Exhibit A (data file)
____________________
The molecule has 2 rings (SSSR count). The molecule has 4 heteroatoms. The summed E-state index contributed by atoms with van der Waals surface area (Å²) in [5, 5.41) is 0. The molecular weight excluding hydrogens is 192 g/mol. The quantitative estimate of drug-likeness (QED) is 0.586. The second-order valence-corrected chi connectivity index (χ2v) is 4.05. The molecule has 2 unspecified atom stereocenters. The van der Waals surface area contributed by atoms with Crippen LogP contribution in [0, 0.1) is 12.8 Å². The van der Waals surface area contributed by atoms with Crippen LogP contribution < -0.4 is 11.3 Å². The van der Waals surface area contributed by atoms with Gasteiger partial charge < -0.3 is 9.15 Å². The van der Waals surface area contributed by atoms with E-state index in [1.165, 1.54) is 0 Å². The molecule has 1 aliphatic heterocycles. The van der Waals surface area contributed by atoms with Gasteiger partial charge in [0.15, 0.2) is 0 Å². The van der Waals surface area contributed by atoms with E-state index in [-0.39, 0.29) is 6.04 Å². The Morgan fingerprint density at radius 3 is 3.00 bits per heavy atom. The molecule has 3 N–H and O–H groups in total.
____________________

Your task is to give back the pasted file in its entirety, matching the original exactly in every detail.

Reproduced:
The molecule has 2 rings (SSSR count). The molecule has 4 heteroatoms. The summed E-state index contributed by atoms with van der Waals surface area (Å²) in [5, 5.41) is 0. The molecular weight excluding hydrogens is 192 g/mol. The quantitative estimate of drug-likeness (QED) is 0.586. The second-order valence-corrected chi connectivity index (χ2v) is 4.05. The molecule has 2 unspecified atom stereocenters. The van der Waals surface area contributed by atoms with Crippen LogP contribution in [0, 0.1) is 12.8 Å². The van der Waals surface area contributed by atoms with Crippen LogP contribution < -0.4 is 11.3 Å². The van der Waals surface area contributed by atoms with Gasteiger partial charge < -0.3 is 9.15 Å². The van der Waals surface area contributed by atoms with E-state index in [1.165, 1.54) is 0 Å². The molecule has 1 aliphatic heterocycles. The van der Waals surface area contributed by atoms with Gasteiger partial charge in [0.15, 0.2) is 0 Å². The van der Waals surface area contributed by atoms with E-state index in [-0.39, 0.29) is 6.04 Å². The Morgan fingerprint density at radius 3 is 3.00 bits per heavy atom. The molecule has 3 N–H and O–H groups in total.